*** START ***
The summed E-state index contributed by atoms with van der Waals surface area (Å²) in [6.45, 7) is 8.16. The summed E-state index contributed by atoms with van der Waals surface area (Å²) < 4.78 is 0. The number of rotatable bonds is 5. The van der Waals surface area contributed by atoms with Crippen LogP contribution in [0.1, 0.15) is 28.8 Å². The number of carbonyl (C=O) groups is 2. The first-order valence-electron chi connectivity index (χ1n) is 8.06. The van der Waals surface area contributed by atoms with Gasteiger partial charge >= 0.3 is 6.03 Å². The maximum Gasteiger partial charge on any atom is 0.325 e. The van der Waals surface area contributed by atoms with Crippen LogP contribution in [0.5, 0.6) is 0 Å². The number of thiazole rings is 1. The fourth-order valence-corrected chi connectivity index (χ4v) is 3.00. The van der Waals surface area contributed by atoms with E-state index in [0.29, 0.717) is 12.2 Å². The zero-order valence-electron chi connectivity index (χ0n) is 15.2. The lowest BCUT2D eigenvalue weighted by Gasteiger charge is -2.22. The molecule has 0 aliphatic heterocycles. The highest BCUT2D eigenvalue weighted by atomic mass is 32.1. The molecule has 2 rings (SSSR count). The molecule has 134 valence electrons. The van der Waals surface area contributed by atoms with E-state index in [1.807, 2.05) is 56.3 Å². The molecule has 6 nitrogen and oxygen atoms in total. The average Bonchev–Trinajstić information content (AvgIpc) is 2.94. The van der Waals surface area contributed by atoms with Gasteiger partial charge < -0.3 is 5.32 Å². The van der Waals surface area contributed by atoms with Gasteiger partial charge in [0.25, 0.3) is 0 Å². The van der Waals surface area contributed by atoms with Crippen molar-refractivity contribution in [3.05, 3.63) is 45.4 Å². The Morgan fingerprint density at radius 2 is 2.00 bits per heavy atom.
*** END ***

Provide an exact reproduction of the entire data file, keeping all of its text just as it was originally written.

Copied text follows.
The summed E-state index contributed by atoms with van der Waals surface area (Å²) in [6.45, 7) is 8.16. The summed E-state index contributed by atoms with van der Waals surface area (Å²) < 4.78 is 0. The number of rotatable bonds is 5. The van der Waals surface area contributed by atoms with Crippen LogP contribution in [0.1, 0.15) is 28.8 Å². The number of carbonyl (C=O) groups is 2. The first-order valence-electron chi connectivity index (χ1n) is 8.06. The van der Waals surface area contributed by atoms with Gasteiger partial charge >= 0.3 is 6.03 Å². The maximum Gasteiger partial charge on any atom is 0.325 e. The van der Waals surface area contributed by atoms with Crippen LogP contribution in [0.5, 0.6) is 0 Å². The number of thiazole rings is 1. The fourth-order valence-corrected chi connectivity index (χ4v) is 3.00. The van der Waals surface area contributed by atoms with E-state index in [0.29, 0.717) is 12.2 Å². The zero-order valence-electron chi connectivity index (χ0n) is 15.2. The lowest BCUT2D eigenvalue weighted by Gasteiger charge is -2.22. The molecule has 0 aliphatic heterocycles. The highest BCUT2D eigenvalue weighted by atomic mass is 32.1. The molecule has 2 rings (SSSR count). The molecule has 134 valence electrons. The van der Waals surface area contributed by atoms with E-state index in [1.807, 2.05) is 56.3 Å². The molecule has 6 nitrogen and oxygen atoms in total. The average Bonchev–Trinajstić information content (AvgIpc) is 2.94. The van der Waals surface area contributed by atoms with Gasteiger partial charge < -0.3 is 5.32 Å². The van der Waals surface area contributed by atoms with Gasteiger partial charge in [0.25, 0.3) is 0 Å². The van der Waals surface area contributed by atoms with Crippen molar-refractivity contribution in [3.05, 3.63) is 45.4 Å². The Morgan fingerprint density at radius 2 is 2.00 bits per heavy atom.